Until recently, even the dangers to sharks from overfishing was covered up by Discovery, because they considered conservation to be an unpopular subject.
Scientists who's work has been used for Discovery's Shark Week have found it twisted and misrepresented by the company. Shark Week is nothing more than tabloid journalism, and does not reflect modern scientific knowledge.
Thursday, 29 March 2012
While speaking on shark cognition during a tour in Florida, I was called the Jane Goodall of sharks because of the close bonds I formed with the local sharks in Tahiti. Accepted into their community, I documented their intimate behavior over many years before they were finned by a company from Singapore, for the shark fin soup market.
So when Shanon Sparks, who interviewed me for her film about shark intelligence, made a video clip about my book, she entitled it "The Jane Goodall of Sharks"
Monday, 12 March 2012
The giant NGO, Oceana, recently sent out a petition to thousands of its trusting members, charging Mr. Jack Ma, CEO of Alibaba.com, with "profiting from the deaths of threatened manta rays". This astonishing move immediately caught the attention of those of us who know him to be one of China's most enlightened businessmen, who refuses to support the traffic in shark fins and threatened wild animals, and who serves on the global Board of Directors of The Nature Conservancy.
The entire affair has already been brilliantly documented by Wolfgang Leander, here :
And by Mike Newmann here :
The man that Oceana has vilified is actually a highly illumined Chinese leader, and a clairvoyant businessman.
From Wikipedia :
"On November 6, 2007, at a press conference at the Ritz-Carlton Hotel in Hong Kong, called to discuss the highly successful Hong Kong Stock Exchange IPO, when asked whether Alibaba.com was an ethical trading company, Ma responded by announcing to the assembled journalists - and reiterating when queried - that he and his family have "sworn off Shark Fin Soup now and forever" (echoing elite basketballer Yao Ming's famous declaration, which angered Guangzhou's fin traders), which he said was a result of finding out what the problems are. In January 2009, Alibaba Group revised its listing policy and banned the sale of shark fin products on all of its e-commerce platforms."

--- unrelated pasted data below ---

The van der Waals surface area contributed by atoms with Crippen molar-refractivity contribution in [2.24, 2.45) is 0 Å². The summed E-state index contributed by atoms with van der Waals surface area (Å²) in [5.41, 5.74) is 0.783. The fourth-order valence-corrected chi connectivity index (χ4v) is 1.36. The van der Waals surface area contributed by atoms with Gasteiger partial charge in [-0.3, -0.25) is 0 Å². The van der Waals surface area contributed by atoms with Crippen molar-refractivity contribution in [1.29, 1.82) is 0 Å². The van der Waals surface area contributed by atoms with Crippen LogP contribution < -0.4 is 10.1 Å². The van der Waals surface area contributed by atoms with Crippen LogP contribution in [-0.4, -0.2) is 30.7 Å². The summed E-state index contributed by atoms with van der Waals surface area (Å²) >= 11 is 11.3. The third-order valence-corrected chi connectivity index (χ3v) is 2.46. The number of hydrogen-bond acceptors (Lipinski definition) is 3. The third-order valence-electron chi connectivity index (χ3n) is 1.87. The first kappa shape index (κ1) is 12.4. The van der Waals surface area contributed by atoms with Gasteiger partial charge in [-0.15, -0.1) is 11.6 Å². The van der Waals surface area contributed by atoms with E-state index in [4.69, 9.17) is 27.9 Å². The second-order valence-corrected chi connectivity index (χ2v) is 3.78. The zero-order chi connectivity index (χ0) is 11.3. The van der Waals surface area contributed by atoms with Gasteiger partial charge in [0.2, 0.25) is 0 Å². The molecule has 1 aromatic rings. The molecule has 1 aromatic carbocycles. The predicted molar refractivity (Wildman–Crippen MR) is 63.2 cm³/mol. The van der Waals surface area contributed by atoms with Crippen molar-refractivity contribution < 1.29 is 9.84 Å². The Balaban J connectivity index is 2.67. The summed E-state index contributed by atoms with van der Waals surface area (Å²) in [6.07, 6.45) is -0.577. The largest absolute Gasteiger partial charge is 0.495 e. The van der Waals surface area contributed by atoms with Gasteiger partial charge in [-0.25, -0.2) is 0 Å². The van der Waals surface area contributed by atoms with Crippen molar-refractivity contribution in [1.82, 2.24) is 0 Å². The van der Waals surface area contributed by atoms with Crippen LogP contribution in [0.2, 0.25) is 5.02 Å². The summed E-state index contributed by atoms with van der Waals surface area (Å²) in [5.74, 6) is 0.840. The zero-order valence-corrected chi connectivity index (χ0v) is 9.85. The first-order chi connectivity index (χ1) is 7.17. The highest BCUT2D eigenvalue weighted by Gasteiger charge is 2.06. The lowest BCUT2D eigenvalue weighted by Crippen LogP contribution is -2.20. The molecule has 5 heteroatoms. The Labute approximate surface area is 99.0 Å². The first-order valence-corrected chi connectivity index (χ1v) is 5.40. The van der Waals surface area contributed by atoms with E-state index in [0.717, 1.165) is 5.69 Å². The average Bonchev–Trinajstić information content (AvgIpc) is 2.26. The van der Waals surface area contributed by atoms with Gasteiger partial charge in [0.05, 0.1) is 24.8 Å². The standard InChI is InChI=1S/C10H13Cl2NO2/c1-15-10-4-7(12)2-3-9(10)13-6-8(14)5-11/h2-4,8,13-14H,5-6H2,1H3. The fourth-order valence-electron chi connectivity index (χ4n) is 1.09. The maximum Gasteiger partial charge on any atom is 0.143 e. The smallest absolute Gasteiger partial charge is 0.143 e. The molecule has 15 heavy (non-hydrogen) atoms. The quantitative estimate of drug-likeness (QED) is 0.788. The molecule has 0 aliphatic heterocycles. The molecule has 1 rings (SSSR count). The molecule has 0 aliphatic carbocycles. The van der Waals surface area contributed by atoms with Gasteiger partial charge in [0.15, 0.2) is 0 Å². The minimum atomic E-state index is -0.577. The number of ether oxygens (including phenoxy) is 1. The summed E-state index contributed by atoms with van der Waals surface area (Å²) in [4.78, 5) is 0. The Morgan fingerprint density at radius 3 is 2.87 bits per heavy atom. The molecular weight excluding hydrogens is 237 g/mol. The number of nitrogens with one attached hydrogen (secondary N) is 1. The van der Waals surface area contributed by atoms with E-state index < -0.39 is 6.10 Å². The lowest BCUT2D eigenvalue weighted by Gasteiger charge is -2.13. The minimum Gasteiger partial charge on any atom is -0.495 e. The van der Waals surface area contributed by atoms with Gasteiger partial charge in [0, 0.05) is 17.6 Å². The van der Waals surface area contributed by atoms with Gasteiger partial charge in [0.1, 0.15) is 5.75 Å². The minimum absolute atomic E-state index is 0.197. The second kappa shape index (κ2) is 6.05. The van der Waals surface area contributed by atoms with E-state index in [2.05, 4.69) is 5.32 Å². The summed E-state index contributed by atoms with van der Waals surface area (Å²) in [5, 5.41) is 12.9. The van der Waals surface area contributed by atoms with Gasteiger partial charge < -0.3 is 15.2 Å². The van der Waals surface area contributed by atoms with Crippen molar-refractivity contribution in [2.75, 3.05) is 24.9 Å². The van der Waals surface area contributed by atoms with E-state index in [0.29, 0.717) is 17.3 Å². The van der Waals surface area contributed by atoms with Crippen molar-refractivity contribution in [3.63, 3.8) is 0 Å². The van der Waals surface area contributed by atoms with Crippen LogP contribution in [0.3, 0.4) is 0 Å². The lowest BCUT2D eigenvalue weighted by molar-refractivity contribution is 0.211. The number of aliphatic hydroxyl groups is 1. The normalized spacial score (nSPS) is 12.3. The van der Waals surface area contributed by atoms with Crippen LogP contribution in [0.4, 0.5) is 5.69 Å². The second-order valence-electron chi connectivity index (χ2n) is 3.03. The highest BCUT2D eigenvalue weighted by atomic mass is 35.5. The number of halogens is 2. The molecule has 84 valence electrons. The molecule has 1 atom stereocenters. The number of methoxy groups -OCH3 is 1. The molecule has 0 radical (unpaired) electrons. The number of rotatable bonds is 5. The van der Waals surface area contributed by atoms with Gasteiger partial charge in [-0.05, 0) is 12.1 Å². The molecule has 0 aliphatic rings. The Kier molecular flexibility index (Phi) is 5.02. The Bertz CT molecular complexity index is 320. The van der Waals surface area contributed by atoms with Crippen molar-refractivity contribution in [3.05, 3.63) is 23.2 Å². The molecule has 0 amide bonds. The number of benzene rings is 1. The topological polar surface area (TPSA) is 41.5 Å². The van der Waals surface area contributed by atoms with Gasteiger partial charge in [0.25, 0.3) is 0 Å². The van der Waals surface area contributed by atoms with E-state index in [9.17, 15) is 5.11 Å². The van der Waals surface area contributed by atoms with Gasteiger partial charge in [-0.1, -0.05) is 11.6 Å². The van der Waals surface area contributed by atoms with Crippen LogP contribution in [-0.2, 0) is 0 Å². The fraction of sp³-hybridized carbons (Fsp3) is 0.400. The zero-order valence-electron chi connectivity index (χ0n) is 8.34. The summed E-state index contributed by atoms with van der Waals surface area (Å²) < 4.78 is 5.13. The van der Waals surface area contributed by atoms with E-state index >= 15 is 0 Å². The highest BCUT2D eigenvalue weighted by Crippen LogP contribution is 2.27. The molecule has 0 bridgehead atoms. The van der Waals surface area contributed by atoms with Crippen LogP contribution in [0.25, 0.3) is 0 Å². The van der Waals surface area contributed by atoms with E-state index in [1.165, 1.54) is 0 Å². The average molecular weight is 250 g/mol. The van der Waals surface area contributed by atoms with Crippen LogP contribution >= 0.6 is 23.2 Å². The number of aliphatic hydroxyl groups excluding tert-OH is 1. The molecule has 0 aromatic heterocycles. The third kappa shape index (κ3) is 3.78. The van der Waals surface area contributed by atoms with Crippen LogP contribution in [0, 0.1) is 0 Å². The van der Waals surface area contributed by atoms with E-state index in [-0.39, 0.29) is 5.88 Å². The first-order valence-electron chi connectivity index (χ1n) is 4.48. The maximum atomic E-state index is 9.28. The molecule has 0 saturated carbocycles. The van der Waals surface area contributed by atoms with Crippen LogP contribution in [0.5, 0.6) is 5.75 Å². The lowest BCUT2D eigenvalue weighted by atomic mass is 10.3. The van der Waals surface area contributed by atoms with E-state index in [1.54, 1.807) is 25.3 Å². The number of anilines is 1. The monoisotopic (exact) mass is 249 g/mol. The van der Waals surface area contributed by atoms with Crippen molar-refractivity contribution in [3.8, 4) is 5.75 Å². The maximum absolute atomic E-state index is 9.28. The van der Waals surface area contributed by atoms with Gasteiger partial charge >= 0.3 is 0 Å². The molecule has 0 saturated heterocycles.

Mr. Jack Ma has not only been widely acknowledged for his leadership and influence in China, but also in the west, where he is considered one of the "25 Most Powerful Business People in Asia" by Fortune, one of "China's Most Powerful People" by Businessweek, and one of the 30 "World's Best CEOs" by Barron's. Time magazine honoured him with inclusion into the "Time 100 list" of the world's 100 most influential people.
Yet this is the man Oceana chose to vilify, by deliberately connecting his name with the criminal racketeering in manta ray parts.
Jack Ma, and people like him who always make the moral choice, should be acknowledged and thanked, particularly in such a sensitive context as the Asian market for shark fins. He and his company, Alibaba, have become a beacon of hope to us who have had faith all along that if the Chinese people only learned the truth about shark finning, they would change the recipe for their special soup.
I, among many other shark advocates who were shocked by Oceana's ignorance and coarse behaviour, am waiting to see a humble public apology go out from Oceana to Mr. Jack Ma, in the wake of their unseemly petition.